Roy Oswalt’s Trade Value: Update

Steve O Speak

While yesterday’s proposed trade fell through, Roy Oswalt remains one of the top players on the trade market, and one of the most likely to be moved by the July 31st deadline. That being said there seems to be a great debate as to what his value really is.

Few doubt that Oswalt is a premier pitcher, and no worse than a good (or even great in my book number 2). He might not be the bona fide ace that say Roy Halladay or CC Sabathia when they were traded, but he’s not far off. Oswalt has a career 143-81 record with a 3.22 ERA. While his record is 6-11 this season, much of that has to do with the failure of the Astros offense than any knock on Oswalt. His ERA sits at 3.12 and he is having one of the best season’s of his career. His strikeout rate (8.49 per 9 innings), HR rate (.80 lowest in 3 years), Avg. against (.222), and WHIP (1.07) are all incredibly impressive. His walk rate is up this year (2.40 per 9 innings), but since his K rate is so high and avg. against so low, it hasn’t been a big problem.

Few executives/baseball pundits are questioning Oswalt’s talent, they just aren’t sure if he is worth the contract going forward. This is the part I tend to disagree with them. Oswalt is owed roughly $7 million for the rest of this season, and not a bad figure considering the year he is having. The problem is what he is owed for the rest of his deal. Oswalt is scheduled to earn $16 million in 2011 and has a $16 million team option for 2012 with a $2 million buyout. Meaning that including the $7 million he is owed this season Oswalt will require $25 million for a year and a half of work (though you technically spread out that $2 million over a third year budget). While a few teams have balked at that price, most contenders are willing to pay it. The problem is that Oswalt has a full no-trade clause and wants his 2012 option picked up meaning he will be owed $39 million over the next 2 and a half years. That has left a lot of teams with pause in terms of acquiring the front line starter. For me though I don’t believe that is as big of a deal as people are making it out to be.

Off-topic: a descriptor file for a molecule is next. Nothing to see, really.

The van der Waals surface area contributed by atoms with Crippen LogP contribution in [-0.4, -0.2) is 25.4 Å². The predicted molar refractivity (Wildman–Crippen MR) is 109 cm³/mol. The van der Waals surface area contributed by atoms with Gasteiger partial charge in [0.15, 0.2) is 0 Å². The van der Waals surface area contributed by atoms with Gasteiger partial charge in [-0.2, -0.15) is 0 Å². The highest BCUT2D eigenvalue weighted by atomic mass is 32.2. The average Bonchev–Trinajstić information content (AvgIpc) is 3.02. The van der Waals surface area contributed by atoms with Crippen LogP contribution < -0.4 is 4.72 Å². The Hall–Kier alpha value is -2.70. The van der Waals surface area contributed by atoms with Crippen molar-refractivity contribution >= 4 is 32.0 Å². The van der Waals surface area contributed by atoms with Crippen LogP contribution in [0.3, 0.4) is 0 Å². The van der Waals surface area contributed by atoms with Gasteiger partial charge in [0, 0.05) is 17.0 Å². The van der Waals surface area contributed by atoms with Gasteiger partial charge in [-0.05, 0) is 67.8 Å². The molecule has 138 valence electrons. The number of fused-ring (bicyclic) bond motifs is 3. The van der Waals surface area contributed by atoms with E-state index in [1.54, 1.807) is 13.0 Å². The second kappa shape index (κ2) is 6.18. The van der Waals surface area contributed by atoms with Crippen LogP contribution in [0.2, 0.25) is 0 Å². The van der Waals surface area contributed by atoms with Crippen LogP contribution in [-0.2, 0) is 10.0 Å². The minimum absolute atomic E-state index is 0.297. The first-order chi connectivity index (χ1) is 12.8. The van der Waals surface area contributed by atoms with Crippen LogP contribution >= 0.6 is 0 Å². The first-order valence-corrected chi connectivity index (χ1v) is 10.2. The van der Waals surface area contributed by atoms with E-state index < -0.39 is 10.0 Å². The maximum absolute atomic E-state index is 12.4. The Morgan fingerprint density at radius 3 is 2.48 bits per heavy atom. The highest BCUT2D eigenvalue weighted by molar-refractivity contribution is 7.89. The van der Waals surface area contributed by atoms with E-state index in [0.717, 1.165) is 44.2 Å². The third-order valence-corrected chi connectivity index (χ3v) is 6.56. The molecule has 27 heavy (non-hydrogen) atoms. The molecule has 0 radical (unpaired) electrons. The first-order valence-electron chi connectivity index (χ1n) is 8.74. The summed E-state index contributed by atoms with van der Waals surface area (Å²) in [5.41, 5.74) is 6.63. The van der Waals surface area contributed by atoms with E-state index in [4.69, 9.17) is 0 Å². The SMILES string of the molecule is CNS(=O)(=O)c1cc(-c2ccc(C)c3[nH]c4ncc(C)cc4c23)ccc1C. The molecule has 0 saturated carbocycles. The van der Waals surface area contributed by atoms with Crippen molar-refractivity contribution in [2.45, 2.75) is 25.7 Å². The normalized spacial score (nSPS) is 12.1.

That $16 million a year is roughly the average that Derek Lowe, A.J. Burnett, and John Lackey signed for in free agency, and Oswalt has been a better pitcher than them throughout his career (and is having a better season this year). Oswalt is roughly the same age as them (and a few years younger than Lowe). And to top it all off the team acquiring him doesn’t have to pay it for 4-6 years, which is always the biggest problem with signing a free agent pitcher. Oswalt will probably be worth that money in 2012, but afterwards as he gets to his mid-30’s his production will likely decline, when you sign a free agent you are stuck with that deal. Now this will give teams financial flexibility going forward.

The other benefit with taking on all that money is it will lessen the prospect return. Oswalt won’t cost whomever acquires him what the Phillies paid for Roy Halladay or the Mariners and Diamondbacks paid for Eric Bedard and Dan Haren. His value is closer to Jake Peavy’s in terms of a trade return, and that is something that many teams can afford to give up. If Oswalt can be had for less than a front line prospect (even if it means giving up 3-4 solid guys) it will be worth it. His contract is far better than dipping into the free agent market (which you’d have to give up a draft pick for) and he won’t cost as much as say Dan Haren on the trade market.

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